When I want to make potent, really healthy edibles or topicals, this cannabis coconut oil is my go-to infusion.
Cannabis coconut oil is Wake + Bake’s most popular recipe. It’s also the basis of most of the recipes in my cookbook, Dazed + Infused.
Make this cannabis-infused coconut oil and plug it into any of your favorite recipes.
I use this cannabis coconut oil almost every day.
Whether I’m rubbing it into sore muscles or mixing it into a pain relieving CBD salve, baking it into vegan/paleo edibles, tossing a teaspoon into a smoothie or some coffee, or cracking open a jar of weed lube, I seem to find a way to use cannabis coconut oil in new ways all of the time.
Why Cannabis Coconut Oil?
Coconut oil is an accessible and versatile base for creating strong marijuana infusions, topicals and medicinal edibles because of its high saturated fat content. It’s capable of extracting up to 82% of cannabinoids.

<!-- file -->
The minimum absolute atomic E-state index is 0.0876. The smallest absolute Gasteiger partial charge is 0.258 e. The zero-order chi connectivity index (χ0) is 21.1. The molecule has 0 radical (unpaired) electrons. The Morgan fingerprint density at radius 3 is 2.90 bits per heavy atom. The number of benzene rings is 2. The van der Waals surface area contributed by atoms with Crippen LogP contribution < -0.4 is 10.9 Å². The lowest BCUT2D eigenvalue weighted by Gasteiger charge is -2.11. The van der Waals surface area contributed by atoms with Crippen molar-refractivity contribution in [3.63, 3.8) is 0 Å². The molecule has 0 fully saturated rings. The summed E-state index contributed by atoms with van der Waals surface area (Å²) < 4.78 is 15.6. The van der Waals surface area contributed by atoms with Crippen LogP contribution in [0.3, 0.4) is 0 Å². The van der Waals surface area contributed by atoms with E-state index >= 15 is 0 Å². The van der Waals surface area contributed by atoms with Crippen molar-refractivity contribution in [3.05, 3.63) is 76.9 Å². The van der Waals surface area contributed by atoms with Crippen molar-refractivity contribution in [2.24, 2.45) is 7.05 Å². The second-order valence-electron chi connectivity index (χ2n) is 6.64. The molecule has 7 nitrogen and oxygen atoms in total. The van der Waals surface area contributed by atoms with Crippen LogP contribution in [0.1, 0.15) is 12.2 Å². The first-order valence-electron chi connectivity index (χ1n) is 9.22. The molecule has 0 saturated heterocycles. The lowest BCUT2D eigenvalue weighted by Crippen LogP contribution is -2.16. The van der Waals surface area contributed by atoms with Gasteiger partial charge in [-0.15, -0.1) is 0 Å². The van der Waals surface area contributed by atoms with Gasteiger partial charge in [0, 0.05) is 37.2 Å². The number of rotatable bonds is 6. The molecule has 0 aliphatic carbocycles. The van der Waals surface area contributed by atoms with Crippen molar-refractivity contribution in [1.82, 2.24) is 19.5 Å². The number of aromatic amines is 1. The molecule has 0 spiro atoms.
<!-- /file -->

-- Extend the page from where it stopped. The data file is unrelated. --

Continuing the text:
Coconut oil is adaptable to different diets, including ketogenic, vegan, and paleo. If you don’t have a coconut allergy, making coconut oil infusions is a great way to ingest cannabinoids.
I spent almost a year of my life trying to put coconut oil in every edible I could think of (and ended up writing several books on it, too!)
If you’ve never used coconut oil for your edibles (or if you’ve never tried edibles) make sure to test your oil’s potency first. It is strong and it’s not fun to overdo it on edibles.
Trust me, I had a run-in with a cannabis-infused grilled cheese that I’ll never forget, and I want to help everyone avoid that if possible.
Check out this post on calculating homemade cannabis oil dosage so you can get an idea of how potent your homemade cannabis oil is.
Can lecithin make more potent edibles?
Lecithin is a key ingredient in cannabis-infused coconut oil. Lecithin helps with the absorption of cannabis oil into your intestinal walls. The small particles in your cannabis oil (or butter) are absorbed more easily, making it more potent and effective.